Noho Banjo and Ukulele Musing–“AFRICAN-AMERICAN SPIRITUALS”


Both our Blue and Yellow Books are dotted with beautiful, traditional songs identified simply as “African-American Spiritual.”  Most of these we have listened to, sung, and played nearly all of our lives.  Needless to say, there is a good backstory to all this—one we should know. 

While these songs originated in and were common throughout the American South during slavery days, they were virtually unknown in the American North until the late 19th century. 

Credit for telling this “spiritual story” goes to a group of students and faculty of Fisk College, a historically African-American school in Nashville, Tennessee, who “took their music on the road” with the hope of raising funds for their cash-strapped school.

This was back in 1871 and their early repertoire consisted mostly of traditional spirituals—songs handed down orally, not from published hymn books, and sung a cappella.  Their original tour took them along the route of the historic Underground Railroad and eventually they toured in England and Europe. 

Fisk College was founded after the end of the Civil War to educate freedmen and other young African-Americans.  After its first five years, however, the university was facing serious financial difficulty. To avert bankruptcy and closure, Fisk’s treasurer and music director, George L. White,

a white Northern missionary dedicated to music and proving African-Americans were the intellectual equals of whites, gathered a nine-member student chorus, both men and women, to go on a singing tour to earn money for the university. The group of students, consisting of two quartets and a pianist, started their tour under White’s direction.

Taking sabbaticals on and off from their studies over the next eighteen months, the group toured through Ohio, Pennsylvania, New York, Connecticut, Rhode Island, New Jersey, Massachusetts, Maryland, and Washington, D.C.  After their first concert in Cincinnati, the group donated their small profit, which amounted to less than sixty dollars, to the relief to the victims of the great Chicago fire that had just occurred.  The group traveled on to Columbus, Ohio, where lack of funding, poor hotel conditions, and overall mistreatment from the press and audiences left them feeling tired and discouraged.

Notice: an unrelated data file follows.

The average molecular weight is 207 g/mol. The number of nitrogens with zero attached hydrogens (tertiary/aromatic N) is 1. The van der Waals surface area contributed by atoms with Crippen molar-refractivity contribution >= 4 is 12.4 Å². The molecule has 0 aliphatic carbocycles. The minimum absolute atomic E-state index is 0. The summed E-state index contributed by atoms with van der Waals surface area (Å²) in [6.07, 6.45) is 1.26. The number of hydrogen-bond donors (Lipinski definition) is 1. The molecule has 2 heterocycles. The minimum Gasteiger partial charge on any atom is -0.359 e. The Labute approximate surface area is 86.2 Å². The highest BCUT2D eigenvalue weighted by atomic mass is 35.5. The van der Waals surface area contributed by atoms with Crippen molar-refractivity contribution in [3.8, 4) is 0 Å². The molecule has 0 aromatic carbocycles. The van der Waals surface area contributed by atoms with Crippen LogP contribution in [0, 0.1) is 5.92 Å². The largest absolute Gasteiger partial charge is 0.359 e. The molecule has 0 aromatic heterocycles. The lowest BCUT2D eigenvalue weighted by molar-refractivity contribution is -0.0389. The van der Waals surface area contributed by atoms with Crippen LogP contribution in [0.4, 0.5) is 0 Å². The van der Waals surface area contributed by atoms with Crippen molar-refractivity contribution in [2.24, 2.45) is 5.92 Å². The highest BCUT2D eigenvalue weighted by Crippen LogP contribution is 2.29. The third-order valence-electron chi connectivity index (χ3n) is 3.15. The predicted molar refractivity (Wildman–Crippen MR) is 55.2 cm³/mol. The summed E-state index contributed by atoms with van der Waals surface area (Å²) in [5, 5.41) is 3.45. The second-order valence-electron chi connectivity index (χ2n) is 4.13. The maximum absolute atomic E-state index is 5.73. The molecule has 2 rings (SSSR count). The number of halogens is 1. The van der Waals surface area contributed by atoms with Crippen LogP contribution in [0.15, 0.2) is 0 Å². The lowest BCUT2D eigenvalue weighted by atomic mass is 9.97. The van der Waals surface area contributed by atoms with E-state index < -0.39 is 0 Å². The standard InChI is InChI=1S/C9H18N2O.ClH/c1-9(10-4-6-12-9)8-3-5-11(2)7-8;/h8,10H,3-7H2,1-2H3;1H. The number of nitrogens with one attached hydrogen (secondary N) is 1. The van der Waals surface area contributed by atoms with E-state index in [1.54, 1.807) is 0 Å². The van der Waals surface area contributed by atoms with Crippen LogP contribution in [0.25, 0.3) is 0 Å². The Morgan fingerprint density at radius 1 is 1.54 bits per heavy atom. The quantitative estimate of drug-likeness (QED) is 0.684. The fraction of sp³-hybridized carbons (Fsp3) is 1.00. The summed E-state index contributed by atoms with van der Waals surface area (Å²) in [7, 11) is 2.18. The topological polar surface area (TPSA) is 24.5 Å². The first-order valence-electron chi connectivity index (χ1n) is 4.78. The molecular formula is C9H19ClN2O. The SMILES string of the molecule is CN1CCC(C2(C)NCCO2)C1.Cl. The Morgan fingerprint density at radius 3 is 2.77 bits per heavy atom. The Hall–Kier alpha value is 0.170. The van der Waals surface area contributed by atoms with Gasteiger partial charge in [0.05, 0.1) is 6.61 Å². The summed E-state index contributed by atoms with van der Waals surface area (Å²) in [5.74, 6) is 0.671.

Swing Low, Sweet Chariot, 1909:

The group and their leader gathered and prayed about whether to continue with the tour.  They decided to go on but White believed that they needed a name to capture audience attention. The next morning, he met with the singers and said “Children, it shall be Jubilee Singers in memory of the Jewish year of Jubilee.” This was a reference to the biblical “Year of Jubilee” in which all slaves would be set free.  Since many if not most of the students at Fisk University and their families were newly freed slaves,  the name “Jubilee Singers” seemed fitting.

The Jubilee Singers’ performances were a departure from the familiar “black minstrel” genre of white musicians’ performing in blackface and, not surprisingly, more or less of a puzzle to the critics and audiences of the time.  One early review of the group’s performance was headlined “Negro Minstrelsy in Church–Novel Religious Exercise,” while further reviews highlighted the fact that this group of “Negro minstrels were, oddly enough, genuine negroes,” not the burnt cork caricatures of negro minstrelsy so familiar to most audiences of the day.

This was not a uniquely American response to the group’s performance, but was typical of European audiences as well.  

As the tour continued, however, audiences came to appreciate the singers’ voices, and the group began to be praised.  So, historically, the Fisk Jubilee Singers are credited with the early popularization of the Negro Spiritual tradition in the 19th century—particularly among white and northern audiences, many of whom were previously unaware of this musical genre.

  They soon began to appreciate the wonderful beauty and power of the songs and, after the rough start, the first United States tours eventually earned $40,000 for Fisk University.  

The singers then toured Great Britain and Europe, New York and Washington, and by 1878, had raised over $150,000 for the university.  These funds were used to construct Fisk’s first permanent building named, appropriately, Jubilee Hall.  The building still stands and was designated a National Historic Landmark in 1975—a building made with, if not of, music.

Fisk University is perhaps most widely known for its music, but that legacy is intertwined with money

The Fisk Jubilee Singers are still touring and performing around the world today and, in 2008, they were awarded a National Medal of Arts—not bad for what began a century and a quarter ago as a simple fundraiser!

 Jubilee Singers Today:

Their biggest legacy, however, is the sparking of an appreciation throughout the United States and the World for a true American musical art form—the African-American Spiritual. 

Jubilee Singers Then and Now:

So, as we sing any of these songs from our Yellow and Blue Books, know that they came from the dark days of slavery to the bright lights of today.  A gift to us all.  

Stay Tuned!

Author: NohoBanjo of Northampton and, now, Easthampton, Mass.

Hi friends, neighbors, and fellow strummers. These “musings” are based on my interest and study of Banjo and Ukulele history, lore, and music. My goal is to both educate and enlighten by sharing what I have learned within a broad musical and historical context—with honesty and, at times, a bit of humor. Needless to say, your thoughts and comments are, as always, welcome.

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